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Welcome to my blog. Read my new contemporary romance chapter by chapter for free and explore my blogs about living in Tokyo, finding my roots and what I've been reading lately.



I rarely took advantage of the perks of ownership, but this morning, I am prepping for the meeting that could change the course of my career and I’m running late. So, shrugging the leather motorcycle pack off of my shoulders, I take the stairs two at a time toward Hurst Café’s open front doors, gliding past the growing line of Angelinos waiting impatiently to give their coffee and breakfast orders--doing my best to avoid eye contact with the customers I pass.     

I’ve nearly cleared the top step when I make the mistake of looking back and get sucker punched by a glare so forceful, it’s almost physical. Startled, I trip up the step, my hand reaching for the ground. I’m not prone to feeling self-conscious but I look back at the glaring woman in time to see her smiling-the corners of her eyes tilting upward with such satisfaction I’m helpless to do anything but grin right back.

She must be annoyed by my reaction because then her eyes narrow. I open my mouth to apologize, a charming explanation already forming on my lips when the barista I’d hired just last week calls my name from behind the counter. 

“Hi Jake,” she says, waving her hand and summarily dismissing the customer standing in front of her. “What can I get for you?”

The customer, who was in the middle of giving the barista her order turns with disbelief, something unpleasant curling on the edge of her pouty mouth until, (and I can almost see the moment it happens), she notes the sheen of my suite, the cut of my jacket.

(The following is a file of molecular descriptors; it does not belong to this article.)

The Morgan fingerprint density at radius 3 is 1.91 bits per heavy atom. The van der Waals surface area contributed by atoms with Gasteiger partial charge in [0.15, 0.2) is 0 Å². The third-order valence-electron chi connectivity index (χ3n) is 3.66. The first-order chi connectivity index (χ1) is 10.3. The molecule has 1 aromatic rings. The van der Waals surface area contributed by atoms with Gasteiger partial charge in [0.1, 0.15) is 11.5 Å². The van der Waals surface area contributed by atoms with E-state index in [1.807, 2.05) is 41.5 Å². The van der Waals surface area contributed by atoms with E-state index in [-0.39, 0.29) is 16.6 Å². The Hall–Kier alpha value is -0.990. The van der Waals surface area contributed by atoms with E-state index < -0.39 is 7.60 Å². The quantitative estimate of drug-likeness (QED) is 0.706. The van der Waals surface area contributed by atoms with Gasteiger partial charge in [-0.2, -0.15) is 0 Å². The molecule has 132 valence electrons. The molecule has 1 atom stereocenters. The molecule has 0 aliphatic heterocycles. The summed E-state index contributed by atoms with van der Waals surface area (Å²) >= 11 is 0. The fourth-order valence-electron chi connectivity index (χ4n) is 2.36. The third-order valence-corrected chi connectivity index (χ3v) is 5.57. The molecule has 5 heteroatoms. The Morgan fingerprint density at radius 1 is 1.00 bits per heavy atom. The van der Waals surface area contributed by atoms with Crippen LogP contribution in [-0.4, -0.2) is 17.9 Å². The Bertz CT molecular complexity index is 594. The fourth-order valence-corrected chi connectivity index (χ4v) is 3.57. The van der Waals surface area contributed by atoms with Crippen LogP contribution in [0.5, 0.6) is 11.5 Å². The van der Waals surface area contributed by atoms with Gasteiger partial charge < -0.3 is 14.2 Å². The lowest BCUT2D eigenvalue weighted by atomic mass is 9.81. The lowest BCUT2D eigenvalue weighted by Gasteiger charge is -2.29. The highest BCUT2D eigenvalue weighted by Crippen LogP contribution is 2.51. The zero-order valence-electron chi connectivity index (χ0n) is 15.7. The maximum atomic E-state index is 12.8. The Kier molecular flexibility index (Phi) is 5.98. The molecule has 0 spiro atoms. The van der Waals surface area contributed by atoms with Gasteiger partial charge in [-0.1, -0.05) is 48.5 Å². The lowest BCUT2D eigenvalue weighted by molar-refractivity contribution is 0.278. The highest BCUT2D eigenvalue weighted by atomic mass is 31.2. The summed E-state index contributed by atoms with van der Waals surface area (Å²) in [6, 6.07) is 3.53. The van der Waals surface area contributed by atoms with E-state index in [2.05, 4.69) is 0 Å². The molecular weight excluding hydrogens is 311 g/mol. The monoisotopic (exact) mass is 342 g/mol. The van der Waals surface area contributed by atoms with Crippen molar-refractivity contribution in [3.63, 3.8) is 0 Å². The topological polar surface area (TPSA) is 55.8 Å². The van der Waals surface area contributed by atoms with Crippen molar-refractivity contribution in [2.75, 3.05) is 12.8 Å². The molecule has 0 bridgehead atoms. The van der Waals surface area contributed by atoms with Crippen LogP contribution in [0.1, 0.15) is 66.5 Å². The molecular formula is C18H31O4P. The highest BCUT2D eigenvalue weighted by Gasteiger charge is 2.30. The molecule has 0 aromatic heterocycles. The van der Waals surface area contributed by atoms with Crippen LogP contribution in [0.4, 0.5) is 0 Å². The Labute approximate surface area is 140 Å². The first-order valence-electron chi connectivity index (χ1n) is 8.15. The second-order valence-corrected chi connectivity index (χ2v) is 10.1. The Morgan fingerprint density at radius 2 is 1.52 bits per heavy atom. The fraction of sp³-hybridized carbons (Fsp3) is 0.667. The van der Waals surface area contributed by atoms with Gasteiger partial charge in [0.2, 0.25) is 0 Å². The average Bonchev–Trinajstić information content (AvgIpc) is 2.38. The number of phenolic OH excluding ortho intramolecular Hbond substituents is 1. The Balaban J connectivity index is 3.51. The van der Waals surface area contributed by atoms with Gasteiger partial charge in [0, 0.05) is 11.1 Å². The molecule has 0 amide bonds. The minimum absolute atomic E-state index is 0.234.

Yeah, the superficiality of the town frustrated me at times, but it did often work to my advantage.

“Please, your coffee’s on me,” I say to the woman, my shoulder bumping hers in a friendly way as I maneuver myself next to her in front of the cash register. 

“Oh…wait…you must be…”

“Jake Hurst,” my barista interjects, her face now nearly as pink as the cotton candy bob hovering over her shoulders.

“I thought that’s who you were!” the woman says, no doubt recalling the recent photos she had seen of me splashed all over the gossip columns, heralding my return to the list of LA’s most eligible bachelors. She flips her hair to the side, giving me a flirty flick of her lashes. “Why don’t you join me, since you’re buying?”

By now, the other customers are peering at me with more than idle curiosity. 

I smile in apology as I take the cup of black coffee being proffered over the counter. “Maybe next time.” 

I turn toward the barista, “Let Cesar know I’m here? Thank you.”

I log into my laptop just as Cesar strides toward my corner table, a tray laden with food between his hands. “What’s good, boss?”

I make a show of inhaling the scent of bacon, eggs, and Cesar’s tangy jalapeño-lime salsa. “Pops better keep you happy so he doesn't lose you.”

Cesar grimaces and plops down in a chair, crossing his arms across his chest. His dark brown eyes turn to slits as he looks at me.

“Too soon?” I say.